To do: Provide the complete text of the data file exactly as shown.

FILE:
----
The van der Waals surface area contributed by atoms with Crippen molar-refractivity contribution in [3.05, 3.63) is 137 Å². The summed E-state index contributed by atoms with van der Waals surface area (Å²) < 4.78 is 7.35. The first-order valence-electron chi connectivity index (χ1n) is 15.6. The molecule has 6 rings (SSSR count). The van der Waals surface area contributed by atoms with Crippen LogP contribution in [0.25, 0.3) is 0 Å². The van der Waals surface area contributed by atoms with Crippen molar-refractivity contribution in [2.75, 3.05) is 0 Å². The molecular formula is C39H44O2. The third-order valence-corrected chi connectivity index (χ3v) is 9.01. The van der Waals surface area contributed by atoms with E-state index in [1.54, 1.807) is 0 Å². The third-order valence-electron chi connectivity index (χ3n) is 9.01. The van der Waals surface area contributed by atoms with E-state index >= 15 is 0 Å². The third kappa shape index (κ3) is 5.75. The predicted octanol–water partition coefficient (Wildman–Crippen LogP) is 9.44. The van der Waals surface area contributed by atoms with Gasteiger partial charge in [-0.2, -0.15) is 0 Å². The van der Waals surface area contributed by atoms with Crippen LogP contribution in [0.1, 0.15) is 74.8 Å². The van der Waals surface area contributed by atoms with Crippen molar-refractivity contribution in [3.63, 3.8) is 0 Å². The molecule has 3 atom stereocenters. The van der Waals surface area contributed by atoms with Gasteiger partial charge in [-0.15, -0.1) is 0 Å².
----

The van der Waals surface area contributed by atoms with Crippen molar-refractivity contribution in [3.05, 3.63) is 137 Å². The summed E-state index contributed by atoms with van der Waals surface area (Å²) < 4.78 is 7.35. The first-order valence-electron chi connectivity index (χ1n) is 15.6. The molecule has 6 rings (SSSR count). The van der Waals surface area contributed by atoms with Crippen LogP contribution in [0.25, 0.3) is 0 Å². The van der Waals surface area contributed by atoms with Crippen molar-refractivity contribution in [2.75, 3.05) is 0 Å². The molecular formula is C39H44O2. The third-order valence-corrected chi connectivity index (χ3v) is 9.01. The van der Waals surface area contributed by atoms with E-state index in [1.54, 1.807) is 0 Å². The third-order valence-electron chi connectivity index (χ3n) is 9.01. The van der Waals surface area contributed by atoms with E-state index >= 15 is 0 Å². The third kappa shape index (κ3) is 5.75. The predicted octanol–water partition coefficient (Wildman–Crippen LogP) is 9.44. The van der Waals surface area contributed by atoms with Gasteiger partial charge in [-0.2, -0.15) is 0 Å². The van der Waals surface area contributed by atoms with Crippen LogP contribution in [0.1, 0.15) is 74.8 Å². The van der Waals surface area contributed by atoms with Crippen molar-refractivity contribution in [3.63, 3.8) is 0 Å². The molecule has 3 atom stereocenters. The van der Waals surface area contributed by atoms with Gasteiger partial charge in [-0.15, -0.1) is 0 Å².